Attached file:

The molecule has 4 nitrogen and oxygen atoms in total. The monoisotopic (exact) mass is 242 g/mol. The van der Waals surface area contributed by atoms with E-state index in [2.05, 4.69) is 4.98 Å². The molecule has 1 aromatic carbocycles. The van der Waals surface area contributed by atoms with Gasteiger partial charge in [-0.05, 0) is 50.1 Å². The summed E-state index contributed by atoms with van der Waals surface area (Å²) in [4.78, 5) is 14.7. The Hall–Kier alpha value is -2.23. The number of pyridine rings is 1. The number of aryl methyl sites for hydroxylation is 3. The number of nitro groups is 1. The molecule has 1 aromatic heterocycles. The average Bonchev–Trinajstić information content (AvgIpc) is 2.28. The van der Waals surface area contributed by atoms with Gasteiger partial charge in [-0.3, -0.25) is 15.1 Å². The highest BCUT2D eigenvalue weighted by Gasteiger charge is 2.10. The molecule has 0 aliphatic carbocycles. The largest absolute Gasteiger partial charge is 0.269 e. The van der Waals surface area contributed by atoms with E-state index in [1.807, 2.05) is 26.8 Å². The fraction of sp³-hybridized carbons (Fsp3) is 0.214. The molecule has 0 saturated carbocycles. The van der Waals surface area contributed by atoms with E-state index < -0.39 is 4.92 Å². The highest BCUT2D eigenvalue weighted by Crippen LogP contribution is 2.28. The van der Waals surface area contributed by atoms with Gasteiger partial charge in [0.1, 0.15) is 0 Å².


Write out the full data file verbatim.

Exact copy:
The molecule has 4 nitrogen and oxygen atoms in total. The monoisotopic (exact) mass is 242 g/mol. The van der Waals surface area contributed by atoms with E-state index in [2.05, 4.69) is 4.98 Å². The molecule has 1 aromatic carbocycles. The van der Waals surface area contributed by atoms with Gasteiger partial charge in [-0.05, 0) is 50.1 Å². The summed E-state index contributed by atoms with van der Waals surface area (Å²) in [4.78, 5) is 14.7. The Hall–Kier alpha value is -2.23. The number of pyridine rings is 1. The number of aryl methyl sites for hydroxylation is 3. The number of nitro groups is 1. The molecule has 1 aromatic heterocycles. The average Bonchev–Trinajstić information content (AvgIpc) is 2.28. The van der Waals surface area contributed by atoms with Gasteiger partial charge in [-0.3, -0.25) is 15.1 Å². The highest BCUT2D eigenvalue weighted by Gasteiger charge is 2.10. The molecule has 0 aliphatic carbocycles. The largest absolute Gasteiger partial charge is 0.269 e. The van der Waals surface area contributed by atoms with E-state index in [1.807, 2.05) is 26.8 Å². The fraction of sp³-hybridized carbons (Fsp3) is 0.214. The molecule has 0 saturated carbocycles. The van der Waals surface area contributed by atoms with E-state index < -0.39 is 4.92 Å². The highest BCUT2D eigenvalue weighted by Crippen LogP contribution is 2.28. The van der Waals surface area contributed by atoms with Gasteiger partial charge in [0.1, 0.15) is 0 Å².